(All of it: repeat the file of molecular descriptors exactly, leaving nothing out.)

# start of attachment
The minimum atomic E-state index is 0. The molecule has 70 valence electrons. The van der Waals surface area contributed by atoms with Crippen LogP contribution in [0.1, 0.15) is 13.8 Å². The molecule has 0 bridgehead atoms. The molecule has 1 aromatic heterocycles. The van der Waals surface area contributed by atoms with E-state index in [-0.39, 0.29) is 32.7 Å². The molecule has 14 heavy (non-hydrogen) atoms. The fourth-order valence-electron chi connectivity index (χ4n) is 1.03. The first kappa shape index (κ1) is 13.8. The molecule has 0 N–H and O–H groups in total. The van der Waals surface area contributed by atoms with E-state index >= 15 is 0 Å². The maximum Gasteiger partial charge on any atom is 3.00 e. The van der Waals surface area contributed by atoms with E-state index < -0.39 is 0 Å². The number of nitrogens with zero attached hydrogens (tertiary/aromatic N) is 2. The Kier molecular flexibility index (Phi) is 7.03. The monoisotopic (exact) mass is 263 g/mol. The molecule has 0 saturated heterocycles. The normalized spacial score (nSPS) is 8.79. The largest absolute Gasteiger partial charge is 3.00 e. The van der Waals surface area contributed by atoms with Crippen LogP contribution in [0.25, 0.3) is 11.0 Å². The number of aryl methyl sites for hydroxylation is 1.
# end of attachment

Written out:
The minimum atomic E-state index is 0. The molecule has 70 valence electrons. The van der Waals surface area contributed by atoms with Crippen LogP contribution in [0.1, 0.15) is 13.8 Å². The molecule has 0 bridgehead atoms. The molecule has 1 aromatic heterocycles. The van der Waals surface area contributed by atoms with E-state index in [-0.39, 0.29) is 32.7 Å². The molecule has 14 heavy (non-hydrogen) atoms. The fourth-order valence-electron chi connectivity index (χ4n) is 1.03. The first kappa shape index (κ1) is 13.8. The molecule has 0 N–H and O–H groups in total. The van der Waals surface area contributed by atoms with E-state index >= 15 is 0 Å². The maximum Gasteiger partial charge on any atom is 3.00 e. The van der Waals surface area contributed by atoms with E-state index < -0.39 is 0 Å². The number of nitrogens with zero attached hydrogens (tertiary/aromatic N) is 2. The Kier molecular flexibility index (Phi) is 7.03. The monoisotopic (exact) mass is 263 g/mol. The molecule has 0 saturated heterocycles. The normalized spacial score (nSPS) is 8.79. The largest absolute Gasteiger partial charge is 3.00 e. The van der Waals surface area contributed by atoms with Crippen LogP contribution in [0.25, 0.3) is 11.0 Å². The number of aryl methyl sites for hydroxylation is 1.